Commercial Raised Beds vs. Man Made Raised Beds

ladyrose65January 16, 2011

I tried posting this in the discussion kept failing.

I have a decision to make. I need to make room for my seedlings, even taking into factor there are going to be some WS failures; I need room.

We live in a hard clay soil area, where most people have soil brought in to create gardens. I viewed the expensive raised beds on the internet, but if I pay my Jack-of-all trades, Brother, its still going to cost me about the same.

What is your experience with wood and/or plastic raised beds? I will esp. need them for Hollyhocks, Delphiniums and Foxgloves.

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kqcrna(z6 SW Oh)

I've not tried the plastic or composite ones. I did make a couple with wood frames last year. I imagine a composite or plastic might last longer as the wood would be prone to rot.

If you don't really need a raised bed, and your only goal is to improve the soil, you might want to consider lasagna gardens. It would be much easier and cheaper.

Just google "lasagna gardening" or "interbay mulch" or "sheet composting". It will do wonders for you soil, and is free. There's lots of info on the techniques on the soil forum on GW, too.

Karen

    Bookmark   January 16, 2011 at 9:25PM
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jodie74(6)

I am going with raised beds as well. I plan to outline my yard (which is a pretty good sized coner lot) with raised beds. They'll have scalloped edges. I don't plan to use anything to contain it but rather kind of dig a trench in front of it. I'll also mulch so that keeps the soil in place. I tried it last year on a small section & it worked great!

Is there a reason you need to "build" something for your raised bed?

Jodie

    Bookmark   January 16, 2011 at 9:38PM
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dorothy4981

Ladyrose65, thanks for starting this discussion. I am so interested in the topic. You did not mention any health reasons for a raised bed. Assuming this is not an issue, the flowers you mentioned seem more conducive to a less formal bed. This is my first year winter sowing for our new flowerless home site. Last year was dedicated to establishing a lawn, doing some leveling of the land and adding shrubs. We did add two raised lasagna beds - each approximately 50' x 3' - one for hydrangea and one for daylily and ornamental grass. After hours of reading this site, the Cutting Garden and Cottage Garden I am leaning towards a raised lasagna garden with no construction for my newly sown perennials and to be sown annuals.

Let the discussion go on.....

Dorothy

    Bookmark   January 16, 2011 at 9:51PM
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ladyrose65

Thanks kqcma, jodie74, and meadows.

I need to make raised beds because, the soil clay here is seriously hard. I hit it with a pic axe and it broke. The little garden I have now is almost 3ft from original ground. I had the soil brought in 13 years ago.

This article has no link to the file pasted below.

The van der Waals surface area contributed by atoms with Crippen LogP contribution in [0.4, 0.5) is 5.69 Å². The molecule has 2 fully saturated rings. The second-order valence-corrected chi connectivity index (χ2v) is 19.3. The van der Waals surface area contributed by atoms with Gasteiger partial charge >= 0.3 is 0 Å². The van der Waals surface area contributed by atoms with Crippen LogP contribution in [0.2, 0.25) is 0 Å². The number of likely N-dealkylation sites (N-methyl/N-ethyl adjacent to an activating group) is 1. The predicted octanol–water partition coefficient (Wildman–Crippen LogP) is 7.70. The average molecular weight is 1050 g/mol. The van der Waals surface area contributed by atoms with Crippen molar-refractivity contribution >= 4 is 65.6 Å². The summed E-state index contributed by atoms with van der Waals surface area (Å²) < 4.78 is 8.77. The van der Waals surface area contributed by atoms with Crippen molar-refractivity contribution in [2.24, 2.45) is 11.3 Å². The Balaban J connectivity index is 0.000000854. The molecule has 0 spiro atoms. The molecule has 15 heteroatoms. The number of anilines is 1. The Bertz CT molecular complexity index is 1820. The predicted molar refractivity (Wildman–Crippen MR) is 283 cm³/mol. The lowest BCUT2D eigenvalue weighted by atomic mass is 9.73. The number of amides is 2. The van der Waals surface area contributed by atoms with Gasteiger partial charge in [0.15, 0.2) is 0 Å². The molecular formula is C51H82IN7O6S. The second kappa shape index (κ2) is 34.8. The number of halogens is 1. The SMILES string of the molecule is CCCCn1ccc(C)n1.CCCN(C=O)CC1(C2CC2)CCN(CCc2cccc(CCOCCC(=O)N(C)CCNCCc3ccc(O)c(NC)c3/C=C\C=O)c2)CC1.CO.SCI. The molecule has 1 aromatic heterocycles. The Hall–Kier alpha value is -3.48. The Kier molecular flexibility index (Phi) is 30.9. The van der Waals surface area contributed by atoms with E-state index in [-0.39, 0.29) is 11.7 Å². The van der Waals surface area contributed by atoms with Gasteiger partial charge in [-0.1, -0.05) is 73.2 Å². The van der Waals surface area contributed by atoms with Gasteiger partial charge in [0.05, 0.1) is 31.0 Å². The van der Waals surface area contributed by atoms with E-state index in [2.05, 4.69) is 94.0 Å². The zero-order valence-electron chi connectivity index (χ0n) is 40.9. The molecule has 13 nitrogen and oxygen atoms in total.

So I need something large and attractive to put future new flowers. I don't want my Hollyhocks with my roses for they are invasive from past experience. Though, I have 3 in the bed now.

I just want to do little to no digging; just the mixing of soil. Being a Rose grower, I can make great soil. I just live in clay land from Hell.

I'm going to research "Lasagna gardening, interbay mulch, and sheet composting".

I need something to keep the soil in.

    Bookmark   January 17, 2011 at 12:17AM
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rosemctier(z5/6 waynesburg PA)

i'm in the same boat. i have several beds that have been dug out and refilled with a mix of what was there and a ton of compost. i just add a layer of compost every year, not wanting to dig up any old seeds, and i get better results every year so it must be working.

i had much more luck than i thought i would with straw bale gardening for my viney things like squash and pumpkin and other thing like tomatoes and peppers. i did not try flowers but have seen some amazing photos of flowered covered bales, so i know it works with annuals. i was encouraged enough to want to do it again this year, but i am buying my bales the next time the snow melts. it took much longer than i thought to get them ready to plant, longer than directions said, but despite the late start i had decent results. and the best thing is it just breaks down and after a few years you have a nice bed. worth looking into.

    Bookmark   January 17, 2011 at 12:46AM
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kqcrna(z6 SW Oh)

I have clay soil, too. It's gooey and sticky in spring when wet, hard as a rock in the hot dry summers if not amended. Lasagna is the ultimate amendment and it's free, easy, and requires no digging or tilling. There's no expensive soil to buy or frame to build. I will never, ever dig a garden.

Karen

    Bookmark   January 17, 2011 at 5:53AM
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manda3(8a DFW Texas)

Expanded shale is a life saver if you like buying things. Put it on once, and for years later, you'll be able to work the soil anytime you need.

    Bookmark   January 17, 2011 at 4:10PM
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mtretter(5)

I made three lasagna beds over existing lawn inside of SunCast brand plastic frames late last fall/early winter; they are easy to work with but are expensive. Luckily I got them at closeout prices at the end of the season. I filled them with compost made from leaves, rabbit manure, coffee grounds, and veg trimmings. I am thinking after the beds settle a bit I will remove the frames and use them to start new beds; the frames are easy to move and contain the bed contents for more neatness.

    Bookmark   April 9, 2014 at 8:13AM
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